By Pam Hillman
Quick, run to your kitchen and look at your smooth, shiny sink. Or maybe even the vent hood over your stove, possibly even your refrigerator. Pull out that gleaming pot you inherited from your grandmother that you still make spaghetti in two or three times a week.
Take a look at your silverware. Except—just to let you in on a secret—I seriously doubt it’s real silver, unless it’s been in your family for generations. And who has time to polish silver anyway? How long have you had that fork? Ten years? Twenty-five? Thirty? More?
Chances are you’re looking at 304 stainless steel. Doesn’t rust and it’s made to last forever. Just take a piece of steel wool to it every so often, add a little elbow grease, and it’ll be good as new.
I know a bit about stainless steel. I spent the last sixteen years purchasing precious metals: stainless steel, copper, and brass goods. All these metals have their specific uses, but stainless steel is in a class by itself. What makes 304 stainless steel so special? Nickel.
Over half of the nickel mined worldwide is used to produce stainless steel, and it’s believed that Earth’s inner core is made up of an iron-nickel mixture. Nickel is the commodity that keeps 304 stainless steel from rusting. And it’s not called stainless for nothing. If the mix (the metal composition) meets production specs, you’ve got a piece of pristine stainless that will last a lifetime, and beyond.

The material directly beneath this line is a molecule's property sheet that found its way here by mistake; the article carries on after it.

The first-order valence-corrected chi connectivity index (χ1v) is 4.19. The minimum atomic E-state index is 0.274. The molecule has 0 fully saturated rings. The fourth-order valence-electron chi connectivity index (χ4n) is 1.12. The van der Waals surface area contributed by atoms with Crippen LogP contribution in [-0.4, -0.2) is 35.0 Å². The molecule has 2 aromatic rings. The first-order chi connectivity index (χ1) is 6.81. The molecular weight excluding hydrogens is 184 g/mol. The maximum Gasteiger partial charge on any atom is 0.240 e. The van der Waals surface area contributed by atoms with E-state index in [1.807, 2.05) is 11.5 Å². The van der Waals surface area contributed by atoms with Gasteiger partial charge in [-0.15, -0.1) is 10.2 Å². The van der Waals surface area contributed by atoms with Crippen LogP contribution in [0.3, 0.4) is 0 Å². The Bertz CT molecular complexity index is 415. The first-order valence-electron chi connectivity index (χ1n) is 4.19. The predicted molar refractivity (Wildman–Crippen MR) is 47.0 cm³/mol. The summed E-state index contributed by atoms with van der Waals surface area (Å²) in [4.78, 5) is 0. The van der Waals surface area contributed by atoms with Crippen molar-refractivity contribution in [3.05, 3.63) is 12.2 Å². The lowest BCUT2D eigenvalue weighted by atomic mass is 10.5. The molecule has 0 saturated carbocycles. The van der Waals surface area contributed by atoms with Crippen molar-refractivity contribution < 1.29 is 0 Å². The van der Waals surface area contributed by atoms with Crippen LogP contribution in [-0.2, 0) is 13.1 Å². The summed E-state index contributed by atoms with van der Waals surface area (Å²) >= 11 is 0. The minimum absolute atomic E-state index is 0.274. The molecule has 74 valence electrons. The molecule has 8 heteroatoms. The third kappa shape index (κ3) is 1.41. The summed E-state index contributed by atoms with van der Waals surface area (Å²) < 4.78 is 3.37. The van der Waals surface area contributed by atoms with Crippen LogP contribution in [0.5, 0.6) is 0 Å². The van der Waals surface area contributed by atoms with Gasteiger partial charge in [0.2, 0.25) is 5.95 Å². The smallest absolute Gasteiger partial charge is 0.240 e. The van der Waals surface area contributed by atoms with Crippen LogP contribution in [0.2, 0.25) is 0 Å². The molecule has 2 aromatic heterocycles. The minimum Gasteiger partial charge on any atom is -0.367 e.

So it is with the work of a writer’s pen. A writer mines that precious commodity of imagination stored deep inside, mixes it with her thoughts, feelings, passions, and craft to create stories that sparkle and shine. And when she gets the mix just right, her writing will rival that of the most elegant stainless flatware in the world.
And readers will embrace the steel in her work. They’ll admire the enduring quality of her well-crafted stories and sigh at the polished perfection of her prose. They’ll tuck away her stories to read another day, unveil them to share with their closest friends. Why? Because the author dug to the core and filled her stories with that elusive commodity that can only be found deep inside where dreams and imagination live.
So dig deep. Imagination becomes stories. Stories become books. But 304 stainless steel books become classics.
Pam Hillman is a 304 stainless steel magnolia born and raised on a dairy farm in
. She spent her teenage years
perched on the seat of a tractor raking hay. In those days, her daddy couldn’t
afford two cab tractors with air conditioning and a radio, so Pam drove the
Allis Chalmers 110. Even when her daddy asked her if she wanted to bale hay,
she told him she didn’t mind raking. Raking hay doesn’t take much thought so
Pam spent her time working on her tan and making up stories in her head. Now, that’s
the kind of life every girl should dream of! Cs her second
novel. www.pamhillman.com Mississippi
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